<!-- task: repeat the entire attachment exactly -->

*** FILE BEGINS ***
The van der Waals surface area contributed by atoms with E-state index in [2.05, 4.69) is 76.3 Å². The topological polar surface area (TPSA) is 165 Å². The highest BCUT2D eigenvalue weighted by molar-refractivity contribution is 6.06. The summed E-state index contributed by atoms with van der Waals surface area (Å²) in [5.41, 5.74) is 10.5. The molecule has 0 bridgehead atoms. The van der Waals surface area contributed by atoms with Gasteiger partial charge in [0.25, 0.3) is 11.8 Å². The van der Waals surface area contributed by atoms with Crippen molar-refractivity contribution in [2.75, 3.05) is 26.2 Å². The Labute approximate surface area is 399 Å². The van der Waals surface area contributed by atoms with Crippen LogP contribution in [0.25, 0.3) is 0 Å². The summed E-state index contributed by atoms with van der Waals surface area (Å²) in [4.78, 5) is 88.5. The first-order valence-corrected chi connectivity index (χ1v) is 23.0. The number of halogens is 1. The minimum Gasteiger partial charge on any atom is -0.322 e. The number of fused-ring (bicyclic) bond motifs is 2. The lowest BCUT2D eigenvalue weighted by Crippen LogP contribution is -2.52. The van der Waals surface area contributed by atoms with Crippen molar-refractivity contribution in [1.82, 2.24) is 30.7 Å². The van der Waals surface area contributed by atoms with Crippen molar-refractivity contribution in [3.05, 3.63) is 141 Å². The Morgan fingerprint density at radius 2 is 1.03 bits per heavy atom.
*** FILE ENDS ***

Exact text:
The van der Waals surface area contributed by atoms with E-state index in [2.05, 4.69) is 76.3 Å². The topological polar surface area (TPSA) is 165 Å². The highest BCUT2D eigenvalue weighted by molar-refractivity contribution is 6.06. The summed E-state index contributed by atoms with van der Waals surface area (Å²) in [5.41, 5.74) is 10.5. The molecule has 0 bridgehead atoms. The van der Waals surface area contributed by atoms with Gasteiger partial charge in [0.25, 0.3) is 11.8 Å². The van der Waals surface area contributed by atoms with Crippen molar-refractivity contribution in [2.75, 3.05) is 26.2 Å². The Labute approximate surface area is 399 Å². The van der Waals surface area contributed by atoms with Crippen LogP contribution in [0.25, 0.3) is 0 Å². The summed E-state index contributed by atoms with van der Waals surface area (Å²) in [4.78, 5) is 88.5. The first-order valence-corrected chi connectivity index (χ1v) is 23.0. The number of halogens is 1. The minimum Gasteiger partial charge on any atom is -0.322 e. The number of fused-ring (bicyclic) bond motifs is 2. The lowest BCUT2D eigenvalue weighted by Crippen LogP contribution is -2.52. The van der Waals surface area contributed by atoms with Crippen molar-refractivity contribution in [1.82, 2.24) is 30.7 Å². The van der Waals surface area contributed by atoms with Crippen molar-refractivity contribution in [3.05, 3.63) is 141 Å². The Morgan fingerprint density at radius 2 is 1.03 bits per heavy atom.